John Henry, an artist based in Chattanooga, TN, hopes to erect a sculpture along the waterfront in Westport. The spiky, 236-foot-tall piece would sit on a plaza in Patrick Turner’s $1.5 billion development project. “We want the sculpture to be the center of the project,” Turner recently told the Public Art Commission. “It does for Baltimore what the Arch does in St. Louis. It would become a symbol of the region.” We sat down recently with Henry at Turner’s Locust Point offices.
Q: Why create this particular piece in Baltimore?
A: It’s coming in the back door, in a way. I had been asked by the city of Lexington, KY, to consider doing a project for the 2010 World Equestrian Games, but there were problems getting it funded, we were running out of time, and then I had heart surgery at Hopkins. A friend, Mike Galiazzo [executive director of the Regional Manufacturing Institute], came to visit me after the surgery and asked me what I was working on. I told him about having some problems with the Lexington project, and he said, ‘Let’s bring it to Baltimore.’
Q: How did it end up in Westport?
A: Pat Turner jumped in and said, ‘I have the site,’ and it’s worked out beyond our wildest dreams. This is the kind of site—with the proximity to the water and visibility from the freeways—that works best for this type of thing. The location also gives this piece the opportunity to be part of something new, rather than fitting into something that was. This thing is going to be a major beacon for Westport.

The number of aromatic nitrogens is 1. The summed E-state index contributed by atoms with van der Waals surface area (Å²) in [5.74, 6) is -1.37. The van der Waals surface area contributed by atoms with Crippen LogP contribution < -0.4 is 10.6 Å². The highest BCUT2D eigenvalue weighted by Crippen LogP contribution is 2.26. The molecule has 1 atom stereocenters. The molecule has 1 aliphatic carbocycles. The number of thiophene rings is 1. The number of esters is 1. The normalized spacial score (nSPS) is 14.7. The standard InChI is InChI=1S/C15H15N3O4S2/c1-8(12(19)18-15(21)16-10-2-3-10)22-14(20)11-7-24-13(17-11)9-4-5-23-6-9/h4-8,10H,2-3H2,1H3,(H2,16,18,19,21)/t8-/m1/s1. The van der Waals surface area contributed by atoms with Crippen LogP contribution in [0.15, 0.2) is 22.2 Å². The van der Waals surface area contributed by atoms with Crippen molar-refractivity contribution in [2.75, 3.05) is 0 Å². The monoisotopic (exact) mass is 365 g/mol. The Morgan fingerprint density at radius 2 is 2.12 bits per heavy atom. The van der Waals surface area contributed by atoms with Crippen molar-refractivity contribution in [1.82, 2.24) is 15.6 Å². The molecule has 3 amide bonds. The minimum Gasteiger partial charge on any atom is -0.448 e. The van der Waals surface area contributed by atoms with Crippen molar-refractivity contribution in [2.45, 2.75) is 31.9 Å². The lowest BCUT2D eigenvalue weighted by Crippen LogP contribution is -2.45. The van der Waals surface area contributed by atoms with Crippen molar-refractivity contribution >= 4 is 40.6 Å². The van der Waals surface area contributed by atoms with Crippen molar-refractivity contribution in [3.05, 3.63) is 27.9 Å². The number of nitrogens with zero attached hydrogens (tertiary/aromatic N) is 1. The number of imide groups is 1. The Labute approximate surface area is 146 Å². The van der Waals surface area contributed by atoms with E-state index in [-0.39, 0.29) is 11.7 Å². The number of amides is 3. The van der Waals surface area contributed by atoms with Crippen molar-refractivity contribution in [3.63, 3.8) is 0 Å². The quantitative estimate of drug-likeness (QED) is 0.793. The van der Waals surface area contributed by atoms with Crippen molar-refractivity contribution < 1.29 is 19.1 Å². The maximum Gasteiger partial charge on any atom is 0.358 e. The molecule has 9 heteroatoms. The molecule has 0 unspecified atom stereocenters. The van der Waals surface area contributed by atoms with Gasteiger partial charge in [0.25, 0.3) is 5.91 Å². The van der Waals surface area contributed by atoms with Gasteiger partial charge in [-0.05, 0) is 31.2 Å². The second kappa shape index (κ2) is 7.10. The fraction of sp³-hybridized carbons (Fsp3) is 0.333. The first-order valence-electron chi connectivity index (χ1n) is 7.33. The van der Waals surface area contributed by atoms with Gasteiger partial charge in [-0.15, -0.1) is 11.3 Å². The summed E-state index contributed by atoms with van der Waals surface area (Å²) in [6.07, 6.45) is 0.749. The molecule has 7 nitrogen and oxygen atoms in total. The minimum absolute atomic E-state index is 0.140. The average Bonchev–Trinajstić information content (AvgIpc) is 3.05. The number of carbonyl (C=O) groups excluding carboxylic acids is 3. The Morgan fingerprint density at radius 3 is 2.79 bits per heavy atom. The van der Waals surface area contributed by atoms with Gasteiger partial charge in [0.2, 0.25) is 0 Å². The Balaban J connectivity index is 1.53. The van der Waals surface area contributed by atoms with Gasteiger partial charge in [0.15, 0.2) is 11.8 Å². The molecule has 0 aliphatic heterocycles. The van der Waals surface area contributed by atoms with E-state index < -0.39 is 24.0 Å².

Q: It will actually light up, won’t it?
A: The surface—unlike my other pieces, which are painted steel—will be perforated stainless. It will have tiny, tiny holes in it, and the piece will be lit from within. It will glow, and it can change colors. It can be purple when the Ravens win the Super Bowl. Because it can reflect what’s going on, it will interact with the city and the people who live here.
Q: How long will it take to construct?
A: I’m figuring 18 months, but my gut says it will go faster. Working with someone as enthusiastic and as driven as Pat Turner certainly helps. I’ve worked with people who commission a sculpture and want you to do it, but it’s almost like they spend the rest of the time getting in your way. This guy isn’t like that, and that’s incredibly unusual.